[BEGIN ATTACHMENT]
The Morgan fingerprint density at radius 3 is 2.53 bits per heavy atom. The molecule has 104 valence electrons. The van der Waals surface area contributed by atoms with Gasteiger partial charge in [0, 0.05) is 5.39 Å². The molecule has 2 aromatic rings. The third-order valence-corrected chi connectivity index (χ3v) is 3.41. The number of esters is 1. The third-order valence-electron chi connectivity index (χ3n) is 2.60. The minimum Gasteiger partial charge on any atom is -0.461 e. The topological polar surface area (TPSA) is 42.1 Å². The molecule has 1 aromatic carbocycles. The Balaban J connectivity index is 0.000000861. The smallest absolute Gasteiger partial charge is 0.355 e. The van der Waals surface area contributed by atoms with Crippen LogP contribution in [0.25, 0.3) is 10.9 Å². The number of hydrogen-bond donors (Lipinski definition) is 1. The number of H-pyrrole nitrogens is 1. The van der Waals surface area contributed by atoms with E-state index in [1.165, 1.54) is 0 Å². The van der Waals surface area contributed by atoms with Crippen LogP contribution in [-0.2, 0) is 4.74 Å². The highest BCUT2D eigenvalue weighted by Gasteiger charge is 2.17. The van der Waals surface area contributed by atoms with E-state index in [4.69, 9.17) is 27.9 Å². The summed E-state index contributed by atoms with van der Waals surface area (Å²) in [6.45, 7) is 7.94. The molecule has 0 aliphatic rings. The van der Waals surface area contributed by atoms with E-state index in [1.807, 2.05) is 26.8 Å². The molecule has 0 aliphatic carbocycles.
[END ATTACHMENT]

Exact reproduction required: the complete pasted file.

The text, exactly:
The Morgan fingerprint density at radius 3 is 2.53 bits per heavy atom. The molecule has 104 valence electrons. The van der Waals surface area contributed by atoms with Gasteiger partial charge in [0, 0.05) is 5.39 Å². The molecule has 2 aromatic rings. The third-order valence-corrected chi connectivity index (χ3v) is 3.41. The number of esters is 1. The third-order valence-electron chi connectivity index (χ3n) is 2.60. The minimum Gasteiger partial charge on any atom is -0.461 e. The topological polar surface area (TPSA) is 42.1 Å². The molecule has 1 aromatic carbocycles. The Balaban J connectivity index is 0.000000861. The smallest absolute Gasteiger partial charge is 0.355 e. The van der Waals surface area contributed by atoms with Crippen LogP contribution in [0.25, 0.3) is 10.9 Å². The number of hydrogen-bond donors (Lipinski definition) is 1. The number of H-pyrrole nitrogens is 1. The van der Waals surface area contributed by atoms with E-state index in [1.165, 1.54) is 0 Å². The van der Waals surface area contributed by atoms with Crippen LogP contribution in [-0.2, 0) is 4.74 Å². The highest BCUT2D eigenvalue weighted by Gasteiger charge is 2.17. The van der Waals surface area contributed by atoms with E-state index in [4.69, 9.17) is 27.9 Å². The summed E-state index contributed by atoms with van der Waals surface area (Å²) in [6.45, 7) is 7.94. The molecule has 0 aliphatic rings. The van der Waals surface area contributed by atoms with E-state index in [1.807, 2.05) is 26.8 Å². The molecule has 0 aliphatic carbocycles.